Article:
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Coding n00b here.

I'm building a project in Django that requires me to pull together data from many tables to construct a view. Given that Django does not have ready-made support for database views, I started reading up on exactly what views are.

Since I'm using PostgreSQL, I found this in the documentation:

CREATE VIEW defines a view of a query. The view is not physically materialized. Instead, the query is run every time the view is referenced in a query.

So if a view is basically a query that gets called every time it's accessed, is there any difference between making a database view vs. creating some custom class in Python that has a bunch of DB queries inside that populates a bunch of instances? Would one be more efficient than the other?

The reason I'd like to just make a custom class is that I want to keep everything inside the code, and not have some dangling view inside the table that was created separately.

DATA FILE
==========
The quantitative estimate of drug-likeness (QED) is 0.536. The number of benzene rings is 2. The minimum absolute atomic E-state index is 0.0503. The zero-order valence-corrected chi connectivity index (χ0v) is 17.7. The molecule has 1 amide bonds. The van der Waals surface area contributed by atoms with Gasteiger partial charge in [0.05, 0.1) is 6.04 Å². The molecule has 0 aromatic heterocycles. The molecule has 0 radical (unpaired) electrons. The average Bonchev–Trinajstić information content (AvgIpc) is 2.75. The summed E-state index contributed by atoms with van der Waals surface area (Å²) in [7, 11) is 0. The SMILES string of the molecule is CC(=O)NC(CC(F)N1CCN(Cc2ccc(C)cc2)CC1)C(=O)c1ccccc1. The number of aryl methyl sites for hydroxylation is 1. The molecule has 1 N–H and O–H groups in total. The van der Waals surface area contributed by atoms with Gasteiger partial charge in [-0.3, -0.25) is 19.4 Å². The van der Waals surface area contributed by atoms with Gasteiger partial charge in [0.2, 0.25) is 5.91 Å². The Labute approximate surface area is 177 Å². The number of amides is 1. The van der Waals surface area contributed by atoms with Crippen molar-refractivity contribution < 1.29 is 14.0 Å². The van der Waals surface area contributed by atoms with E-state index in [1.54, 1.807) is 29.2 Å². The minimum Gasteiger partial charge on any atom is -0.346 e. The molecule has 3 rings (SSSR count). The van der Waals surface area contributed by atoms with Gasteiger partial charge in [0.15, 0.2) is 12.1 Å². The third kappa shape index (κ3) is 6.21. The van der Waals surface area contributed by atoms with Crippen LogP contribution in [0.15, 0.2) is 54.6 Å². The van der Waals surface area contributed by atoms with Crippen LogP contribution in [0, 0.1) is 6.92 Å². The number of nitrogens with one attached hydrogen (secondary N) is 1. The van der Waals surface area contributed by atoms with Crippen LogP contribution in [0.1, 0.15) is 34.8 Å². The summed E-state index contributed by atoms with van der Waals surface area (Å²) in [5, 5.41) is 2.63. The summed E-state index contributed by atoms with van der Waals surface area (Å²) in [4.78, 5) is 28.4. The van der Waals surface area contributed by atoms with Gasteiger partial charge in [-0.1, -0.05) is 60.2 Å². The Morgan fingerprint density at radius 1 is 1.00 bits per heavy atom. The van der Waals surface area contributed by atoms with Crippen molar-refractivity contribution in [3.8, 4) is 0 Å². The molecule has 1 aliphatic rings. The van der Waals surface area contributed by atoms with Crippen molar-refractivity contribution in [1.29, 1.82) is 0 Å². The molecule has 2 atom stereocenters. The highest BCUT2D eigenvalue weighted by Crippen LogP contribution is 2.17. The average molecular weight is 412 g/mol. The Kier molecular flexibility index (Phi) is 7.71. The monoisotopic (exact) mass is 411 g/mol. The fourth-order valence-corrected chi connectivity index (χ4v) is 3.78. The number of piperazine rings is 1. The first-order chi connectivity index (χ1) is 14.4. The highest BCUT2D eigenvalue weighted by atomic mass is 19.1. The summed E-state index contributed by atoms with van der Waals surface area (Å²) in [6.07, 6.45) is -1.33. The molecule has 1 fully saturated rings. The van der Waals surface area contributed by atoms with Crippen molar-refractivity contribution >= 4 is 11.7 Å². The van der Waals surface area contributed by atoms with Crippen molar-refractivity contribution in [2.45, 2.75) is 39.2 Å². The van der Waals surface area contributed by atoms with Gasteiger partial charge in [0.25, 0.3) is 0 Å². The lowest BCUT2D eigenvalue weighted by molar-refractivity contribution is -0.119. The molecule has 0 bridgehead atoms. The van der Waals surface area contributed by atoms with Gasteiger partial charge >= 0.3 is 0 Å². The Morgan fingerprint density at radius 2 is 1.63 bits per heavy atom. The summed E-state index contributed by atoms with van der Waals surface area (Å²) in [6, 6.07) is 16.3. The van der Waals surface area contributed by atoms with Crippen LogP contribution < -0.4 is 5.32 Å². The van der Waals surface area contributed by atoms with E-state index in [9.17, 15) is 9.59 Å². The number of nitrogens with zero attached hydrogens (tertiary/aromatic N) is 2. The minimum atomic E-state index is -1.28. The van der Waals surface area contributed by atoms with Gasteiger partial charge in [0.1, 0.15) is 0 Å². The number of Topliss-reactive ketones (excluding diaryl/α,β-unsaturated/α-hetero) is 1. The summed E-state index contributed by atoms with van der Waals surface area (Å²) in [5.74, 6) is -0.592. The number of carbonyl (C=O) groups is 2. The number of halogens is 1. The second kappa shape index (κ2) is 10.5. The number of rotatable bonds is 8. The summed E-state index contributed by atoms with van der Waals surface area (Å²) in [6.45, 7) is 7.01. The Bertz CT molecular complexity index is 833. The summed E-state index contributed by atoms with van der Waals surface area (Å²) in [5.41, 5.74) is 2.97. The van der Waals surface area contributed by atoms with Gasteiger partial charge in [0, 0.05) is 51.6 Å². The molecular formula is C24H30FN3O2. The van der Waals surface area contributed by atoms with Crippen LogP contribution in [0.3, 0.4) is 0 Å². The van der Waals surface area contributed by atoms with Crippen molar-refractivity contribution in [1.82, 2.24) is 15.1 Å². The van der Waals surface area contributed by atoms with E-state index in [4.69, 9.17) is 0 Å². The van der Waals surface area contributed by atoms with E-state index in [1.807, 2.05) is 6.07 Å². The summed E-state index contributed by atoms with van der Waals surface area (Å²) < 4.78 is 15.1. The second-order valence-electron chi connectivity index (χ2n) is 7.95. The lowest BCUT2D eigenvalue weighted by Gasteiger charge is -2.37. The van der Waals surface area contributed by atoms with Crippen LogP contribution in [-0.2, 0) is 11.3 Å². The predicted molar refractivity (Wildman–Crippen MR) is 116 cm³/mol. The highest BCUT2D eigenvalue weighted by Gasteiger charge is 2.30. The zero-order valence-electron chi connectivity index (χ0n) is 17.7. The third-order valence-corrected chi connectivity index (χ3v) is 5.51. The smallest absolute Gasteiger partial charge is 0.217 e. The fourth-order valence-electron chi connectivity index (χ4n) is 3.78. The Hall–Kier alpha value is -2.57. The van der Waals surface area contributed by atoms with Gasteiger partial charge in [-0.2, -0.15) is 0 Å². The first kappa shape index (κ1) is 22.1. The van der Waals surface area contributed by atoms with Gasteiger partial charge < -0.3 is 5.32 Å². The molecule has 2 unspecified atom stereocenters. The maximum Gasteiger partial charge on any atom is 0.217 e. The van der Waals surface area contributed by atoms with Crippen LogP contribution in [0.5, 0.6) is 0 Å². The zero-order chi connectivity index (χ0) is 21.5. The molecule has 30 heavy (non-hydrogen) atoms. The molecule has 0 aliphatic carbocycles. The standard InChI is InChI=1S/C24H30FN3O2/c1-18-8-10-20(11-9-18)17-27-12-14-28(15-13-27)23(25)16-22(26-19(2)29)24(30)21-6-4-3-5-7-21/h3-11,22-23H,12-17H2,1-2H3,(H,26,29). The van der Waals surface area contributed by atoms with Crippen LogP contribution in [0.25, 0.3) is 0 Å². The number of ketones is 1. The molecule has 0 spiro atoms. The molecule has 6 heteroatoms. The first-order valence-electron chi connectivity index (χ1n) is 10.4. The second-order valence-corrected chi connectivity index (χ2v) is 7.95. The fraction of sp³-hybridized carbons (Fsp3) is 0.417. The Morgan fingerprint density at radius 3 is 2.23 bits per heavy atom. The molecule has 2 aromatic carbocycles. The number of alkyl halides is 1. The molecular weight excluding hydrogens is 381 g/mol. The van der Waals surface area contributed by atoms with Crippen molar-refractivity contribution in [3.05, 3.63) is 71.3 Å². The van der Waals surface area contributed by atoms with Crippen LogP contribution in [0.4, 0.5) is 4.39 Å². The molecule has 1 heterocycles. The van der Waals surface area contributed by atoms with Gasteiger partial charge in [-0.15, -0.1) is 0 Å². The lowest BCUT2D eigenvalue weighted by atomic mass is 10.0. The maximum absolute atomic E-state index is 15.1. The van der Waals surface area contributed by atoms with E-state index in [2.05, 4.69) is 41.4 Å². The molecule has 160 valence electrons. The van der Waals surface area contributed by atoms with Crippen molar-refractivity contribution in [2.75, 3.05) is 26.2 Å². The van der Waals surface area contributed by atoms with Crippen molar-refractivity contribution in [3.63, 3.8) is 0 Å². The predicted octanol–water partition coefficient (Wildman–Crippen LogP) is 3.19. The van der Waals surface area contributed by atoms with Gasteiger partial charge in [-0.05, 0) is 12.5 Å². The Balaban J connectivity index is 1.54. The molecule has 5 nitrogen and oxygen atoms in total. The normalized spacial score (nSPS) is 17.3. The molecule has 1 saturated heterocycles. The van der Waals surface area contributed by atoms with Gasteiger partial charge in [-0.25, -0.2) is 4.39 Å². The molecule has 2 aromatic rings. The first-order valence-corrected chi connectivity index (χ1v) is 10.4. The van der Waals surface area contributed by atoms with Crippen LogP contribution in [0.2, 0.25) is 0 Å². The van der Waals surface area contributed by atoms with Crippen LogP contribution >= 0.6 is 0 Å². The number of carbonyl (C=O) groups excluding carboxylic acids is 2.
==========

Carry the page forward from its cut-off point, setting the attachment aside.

Hopefully this question is clear, please let me know if it's not. Thanks!

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Normally, in django we do have a model class which is an abstraction of the database tables, and you normally put all the logic in there. –  karthikr Jun 26 '13 at 3:07
    
So in my case, this would be a model class that I would never call .save() on. –  reedvoid Jun 26 '13 at 3:09
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Thats correct.. –  karthikr Jun 26 '13 at 3:10
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Django's ORM is pretty smart. it translates into Raw sql quite efficiently. You can verify that doing for example MyModel.objects.all().query to know what the sql is, and you can compare yourself –  karthikr Jun 26 '13 at 3:15
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Regarding your select_related question - prefetch_related can do that, but as the docs note it has to do the joining in Python. docs.djangoproject.com/en/dev/ref/models/querysets/… - "prefetch_related in most cases will be implemented using a SQL query that uses the ‘IN’ operator. This means that for a large QuerySet a large ‘IN’ clause could be generated, which, depending on the database, might have performance problems of its own when it comes to parsing or executing the SQL query. Always profile for your use case!" –  Peter DeGlopper Jun 26 '13 at 6:00

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